TERRE HAUTE, Ind. (Inside INdiana Business) — Rose-Hulman Institute of Technology is celebrating the completion of a quarter of a billion dollar fundraising effort at the Terre Haute institution. The engineering school says the $250 million Mission Driven Campaign is paying dividends, in the form of scholarships, new academic space and programming that will enhance the school’s reputation as a national leader in STEM education.
“One of the things that is attractive to a lot of our students is the fact that they have opportunities to be on equipment and have experiences with hands on activities in the various engineering disciplines that many students don’t have until the graduate level,” said Rose-Hulman President Robert Coons. “We pride ourselves in offering those opportunities. But to do that, we have to have highly qualified faculty.”
Rose-Hulman, which launched the campaign eight years ago, says about half of the money ($127 million) is geared towards student scholarships and financial aid. The school says another $81 million supports the Rose-Hulman endowment and $30 million supports the construction of new academic space, such as the 70,000-square-foot academic building, which will open for the fall semester. Rose says investment in facilities is critical in drawing top students and faculty.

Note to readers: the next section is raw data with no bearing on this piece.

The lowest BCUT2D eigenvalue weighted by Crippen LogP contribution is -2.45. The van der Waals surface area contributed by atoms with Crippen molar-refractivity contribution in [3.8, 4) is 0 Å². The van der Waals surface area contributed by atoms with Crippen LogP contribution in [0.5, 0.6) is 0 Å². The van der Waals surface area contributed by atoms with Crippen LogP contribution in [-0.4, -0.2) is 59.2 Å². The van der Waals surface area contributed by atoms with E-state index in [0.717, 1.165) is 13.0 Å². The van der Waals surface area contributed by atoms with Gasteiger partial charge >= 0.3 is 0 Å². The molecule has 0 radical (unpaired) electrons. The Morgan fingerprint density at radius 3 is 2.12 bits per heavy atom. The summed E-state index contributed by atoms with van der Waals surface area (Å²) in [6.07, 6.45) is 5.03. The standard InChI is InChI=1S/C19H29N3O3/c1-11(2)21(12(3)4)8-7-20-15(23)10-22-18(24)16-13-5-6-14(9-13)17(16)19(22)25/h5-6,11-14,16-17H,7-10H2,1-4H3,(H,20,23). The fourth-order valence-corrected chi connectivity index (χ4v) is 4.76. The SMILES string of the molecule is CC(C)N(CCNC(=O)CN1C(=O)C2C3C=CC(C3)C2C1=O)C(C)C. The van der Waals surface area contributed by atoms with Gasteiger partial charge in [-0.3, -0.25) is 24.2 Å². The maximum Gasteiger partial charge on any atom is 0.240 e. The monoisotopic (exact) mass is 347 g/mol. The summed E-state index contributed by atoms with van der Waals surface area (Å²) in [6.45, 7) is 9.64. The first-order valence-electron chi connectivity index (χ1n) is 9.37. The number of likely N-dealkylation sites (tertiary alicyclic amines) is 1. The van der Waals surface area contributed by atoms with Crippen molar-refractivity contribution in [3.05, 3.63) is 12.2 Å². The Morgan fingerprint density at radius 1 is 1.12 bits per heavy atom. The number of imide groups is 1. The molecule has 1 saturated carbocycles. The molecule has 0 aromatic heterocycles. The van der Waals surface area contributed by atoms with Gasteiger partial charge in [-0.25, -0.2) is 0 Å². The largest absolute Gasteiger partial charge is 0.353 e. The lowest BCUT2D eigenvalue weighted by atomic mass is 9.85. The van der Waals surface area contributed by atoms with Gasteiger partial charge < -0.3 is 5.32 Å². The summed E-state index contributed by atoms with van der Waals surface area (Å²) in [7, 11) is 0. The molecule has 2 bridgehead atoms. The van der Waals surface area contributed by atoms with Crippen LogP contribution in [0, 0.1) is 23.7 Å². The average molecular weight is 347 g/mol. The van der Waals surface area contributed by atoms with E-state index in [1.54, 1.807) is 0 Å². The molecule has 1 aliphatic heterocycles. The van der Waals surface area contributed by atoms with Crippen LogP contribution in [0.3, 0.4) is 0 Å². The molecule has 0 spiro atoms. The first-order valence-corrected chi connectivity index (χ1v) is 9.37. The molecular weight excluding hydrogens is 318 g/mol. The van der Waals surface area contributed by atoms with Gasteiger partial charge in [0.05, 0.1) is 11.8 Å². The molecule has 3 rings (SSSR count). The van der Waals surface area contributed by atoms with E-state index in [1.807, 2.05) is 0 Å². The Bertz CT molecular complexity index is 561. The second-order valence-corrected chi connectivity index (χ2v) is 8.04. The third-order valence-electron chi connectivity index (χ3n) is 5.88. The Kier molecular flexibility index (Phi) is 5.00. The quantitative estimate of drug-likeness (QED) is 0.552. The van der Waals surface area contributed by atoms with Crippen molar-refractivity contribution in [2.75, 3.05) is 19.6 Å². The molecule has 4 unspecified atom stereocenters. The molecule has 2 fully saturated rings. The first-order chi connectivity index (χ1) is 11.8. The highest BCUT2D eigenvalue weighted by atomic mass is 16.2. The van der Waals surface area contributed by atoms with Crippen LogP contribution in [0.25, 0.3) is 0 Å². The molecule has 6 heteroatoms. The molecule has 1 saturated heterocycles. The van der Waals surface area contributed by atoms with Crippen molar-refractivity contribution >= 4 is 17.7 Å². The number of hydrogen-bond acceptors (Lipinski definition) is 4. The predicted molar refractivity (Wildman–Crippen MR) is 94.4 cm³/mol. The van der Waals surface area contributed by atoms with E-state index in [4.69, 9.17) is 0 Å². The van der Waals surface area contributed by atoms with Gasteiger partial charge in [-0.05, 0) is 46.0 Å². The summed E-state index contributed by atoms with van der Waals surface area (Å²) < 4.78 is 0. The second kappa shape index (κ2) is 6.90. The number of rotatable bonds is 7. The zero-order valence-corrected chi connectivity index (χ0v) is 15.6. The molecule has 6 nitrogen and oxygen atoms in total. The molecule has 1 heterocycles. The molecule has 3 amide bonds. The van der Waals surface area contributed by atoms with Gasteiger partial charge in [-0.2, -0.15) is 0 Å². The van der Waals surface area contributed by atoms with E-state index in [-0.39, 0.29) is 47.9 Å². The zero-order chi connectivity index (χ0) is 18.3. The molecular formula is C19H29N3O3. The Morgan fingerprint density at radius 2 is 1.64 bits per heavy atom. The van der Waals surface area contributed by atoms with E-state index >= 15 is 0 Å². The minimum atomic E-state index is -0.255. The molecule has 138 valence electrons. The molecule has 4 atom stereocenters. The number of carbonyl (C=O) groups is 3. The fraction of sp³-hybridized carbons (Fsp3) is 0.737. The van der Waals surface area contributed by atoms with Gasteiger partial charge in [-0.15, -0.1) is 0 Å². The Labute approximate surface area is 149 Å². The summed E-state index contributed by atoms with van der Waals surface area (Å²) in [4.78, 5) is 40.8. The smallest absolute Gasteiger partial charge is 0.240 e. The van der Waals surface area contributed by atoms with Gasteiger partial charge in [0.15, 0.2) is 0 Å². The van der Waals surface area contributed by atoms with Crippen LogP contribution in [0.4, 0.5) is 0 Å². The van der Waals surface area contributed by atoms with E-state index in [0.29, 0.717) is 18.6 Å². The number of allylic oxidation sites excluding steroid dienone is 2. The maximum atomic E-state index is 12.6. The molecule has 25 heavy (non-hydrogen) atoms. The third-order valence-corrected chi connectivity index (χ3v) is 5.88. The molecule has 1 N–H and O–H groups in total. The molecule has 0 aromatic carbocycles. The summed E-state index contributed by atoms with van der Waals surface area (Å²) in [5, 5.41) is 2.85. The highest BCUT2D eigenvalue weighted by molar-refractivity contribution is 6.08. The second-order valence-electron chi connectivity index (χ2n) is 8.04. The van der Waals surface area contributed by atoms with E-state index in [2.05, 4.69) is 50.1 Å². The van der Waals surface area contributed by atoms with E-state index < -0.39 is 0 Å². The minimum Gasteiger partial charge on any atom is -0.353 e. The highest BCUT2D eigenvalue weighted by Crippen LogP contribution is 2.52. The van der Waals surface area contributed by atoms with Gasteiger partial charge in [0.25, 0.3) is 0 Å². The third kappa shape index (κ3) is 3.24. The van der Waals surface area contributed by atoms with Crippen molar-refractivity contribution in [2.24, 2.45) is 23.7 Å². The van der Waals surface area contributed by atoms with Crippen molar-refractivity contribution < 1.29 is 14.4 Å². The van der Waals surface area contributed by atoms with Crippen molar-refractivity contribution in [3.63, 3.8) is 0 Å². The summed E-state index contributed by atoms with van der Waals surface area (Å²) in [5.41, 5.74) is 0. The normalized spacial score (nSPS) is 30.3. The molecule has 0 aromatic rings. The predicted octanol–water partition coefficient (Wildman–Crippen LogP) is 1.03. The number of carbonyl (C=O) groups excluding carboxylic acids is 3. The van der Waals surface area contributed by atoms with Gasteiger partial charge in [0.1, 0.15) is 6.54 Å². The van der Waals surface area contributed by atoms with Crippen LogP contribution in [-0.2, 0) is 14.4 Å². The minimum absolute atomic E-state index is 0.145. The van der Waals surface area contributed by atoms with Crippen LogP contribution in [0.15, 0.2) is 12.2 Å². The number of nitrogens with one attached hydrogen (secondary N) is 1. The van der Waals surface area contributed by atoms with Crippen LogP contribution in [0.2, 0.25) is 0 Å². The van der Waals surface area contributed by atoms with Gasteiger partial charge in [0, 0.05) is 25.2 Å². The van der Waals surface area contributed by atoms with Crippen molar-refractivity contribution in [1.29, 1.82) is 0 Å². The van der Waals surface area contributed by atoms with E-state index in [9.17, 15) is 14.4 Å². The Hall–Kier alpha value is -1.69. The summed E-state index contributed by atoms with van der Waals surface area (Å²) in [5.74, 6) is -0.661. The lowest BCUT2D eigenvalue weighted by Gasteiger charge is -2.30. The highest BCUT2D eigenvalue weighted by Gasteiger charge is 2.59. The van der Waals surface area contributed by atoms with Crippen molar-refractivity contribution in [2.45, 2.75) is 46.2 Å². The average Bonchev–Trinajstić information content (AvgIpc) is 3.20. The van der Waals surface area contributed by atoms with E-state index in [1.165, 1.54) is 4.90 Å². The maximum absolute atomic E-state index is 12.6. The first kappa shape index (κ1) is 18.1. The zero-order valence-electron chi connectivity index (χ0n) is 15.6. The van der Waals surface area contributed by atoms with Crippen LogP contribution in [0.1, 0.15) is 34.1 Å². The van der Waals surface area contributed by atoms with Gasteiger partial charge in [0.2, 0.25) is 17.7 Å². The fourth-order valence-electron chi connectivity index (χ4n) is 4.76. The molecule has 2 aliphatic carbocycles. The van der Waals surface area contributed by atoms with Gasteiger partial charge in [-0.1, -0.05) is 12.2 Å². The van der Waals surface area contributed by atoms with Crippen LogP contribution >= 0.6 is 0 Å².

“These new workspaces, laboratories and classrooms provide our faculty with the tools to in turn provide our students with the skills desired by industry throughout the world and the nation’s leading graduate and doctorate programs,” said Jeffrey Harrison, president and chief executive officer of Citizens Energy Group in Indianapolis, who served as the campaign co-chair and is a Rose-Hulman alumni.
The school says the campaign raised $50 million over the past year alone, despite the pandemic. Since 2018, the campaign generated $100 million in gifts.
“We’ve been pleasantly surprised a bit at how responsive some of our major donors have been despite, or in addition to, the challenges with a pandemic,” said Coons.
Coons says alumni account for about two-thirds of the giving. He says those gifts have helped with the creation of Noblitt Scholars programs, the expansion of the Mussallem Student Union and the development of the Kremer Innovation Center.
“Keeping current facilities, both in terms of just attractiveness, but also function and usefulness is critical,” said Coons. Recent gifts have also helped support athletics facilities, which Coons says is key to a well-rounded education and is an important recruitment tool.
“Over 50% of our freshmen class play some form of varsity athletics. And we’re (NCAA) Division Three. What they also love is to continue playing their sport for four more years. And at a smaller institution and a smaller conference, that’s something they can do,” said Coons.
While the school acknowledges the success of this fundraising, “we are going to pause for a day or two and celebrate,” Coons says the effort never really stops. In recent years, the school purchased an additional 1,100 acres of land. He says that property needs to be folded into strategic campus planning.
“We are excited about starting a new phase of that planning,” said Coons. “And along with that, of course, will be needs for financing those activities. And so the campaign goes hand in hand with that.”